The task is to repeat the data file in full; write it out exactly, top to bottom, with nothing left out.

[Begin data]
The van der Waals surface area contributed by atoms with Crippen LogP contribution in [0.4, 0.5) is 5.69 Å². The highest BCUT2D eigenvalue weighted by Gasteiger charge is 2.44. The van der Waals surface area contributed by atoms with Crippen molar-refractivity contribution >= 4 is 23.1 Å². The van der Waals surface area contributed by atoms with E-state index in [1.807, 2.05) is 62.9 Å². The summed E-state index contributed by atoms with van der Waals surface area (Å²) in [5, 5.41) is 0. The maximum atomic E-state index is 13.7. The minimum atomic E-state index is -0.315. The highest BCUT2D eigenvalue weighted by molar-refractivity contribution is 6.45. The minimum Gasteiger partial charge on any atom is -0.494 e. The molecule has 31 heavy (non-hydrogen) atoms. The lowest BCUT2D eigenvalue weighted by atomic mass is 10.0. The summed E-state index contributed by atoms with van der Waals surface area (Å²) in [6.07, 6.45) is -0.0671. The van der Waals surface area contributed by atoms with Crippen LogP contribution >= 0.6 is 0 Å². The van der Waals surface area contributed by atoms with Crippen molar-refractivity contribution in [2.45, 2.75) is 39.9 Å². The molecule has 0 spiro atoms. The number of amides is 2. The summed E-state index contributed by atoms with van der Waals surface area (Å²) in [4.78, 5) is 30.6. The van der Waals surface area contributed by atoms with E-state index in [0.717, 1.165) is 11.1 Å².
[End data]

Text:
The van der Waals surface area contributed by atoms with Crippen LogP contribution in [0.4, 0.5) is 5.69 Å². The highest BCUT2D eigenvalue weighted by Gasteiger charge is 2.44. The van der Waals surface area contributed by atoms with Crippen molar-refractivity contribution >= 4 is 23.1 Å². The van der Waals surface area contributed by atoms with E-state index in [1.807, 2.05) is 62.9 Å². The summed E-state index contributed by atoms with van der Waals surface area (Å²) in [5, 5.41) is 0. The maximum atomic E-state index is 13.7. The minimum atomic E-state index is -0.315. The highest BCUT2D eigenvalue weighted by molar-refractivity contribution is 6.45. The minimum Gasteiger partial charge on any atom is -0.494 e. The molecule has 31 heavy (non-hydrogen) atoms. The lowest BCUT2D eigenvalue weighted by atomic mass is 10.0. The summed E-state index contributed by atoms with van der Waals surface area (Å²) in [6.07, 6.45) is -0.0671. The van der Waals surface area contributed by atoms with Crippen LogP contribution >= 0.6 is 0 Å². The van der Waals surface area contributed by atoms with Crippen molar-refractivity contribution in [2.45, 2.75) is 39.9 Å². The molecule has 0 spiro atoms. The number of amides is 2. The summed E-state index contributed by atoms with van der Waals surface area (Å²) in [4.78, 5) is 30.6. The van der Waals surface area contributed by atoms with E-state index in [0.717, 1.165) is 11.1 Å².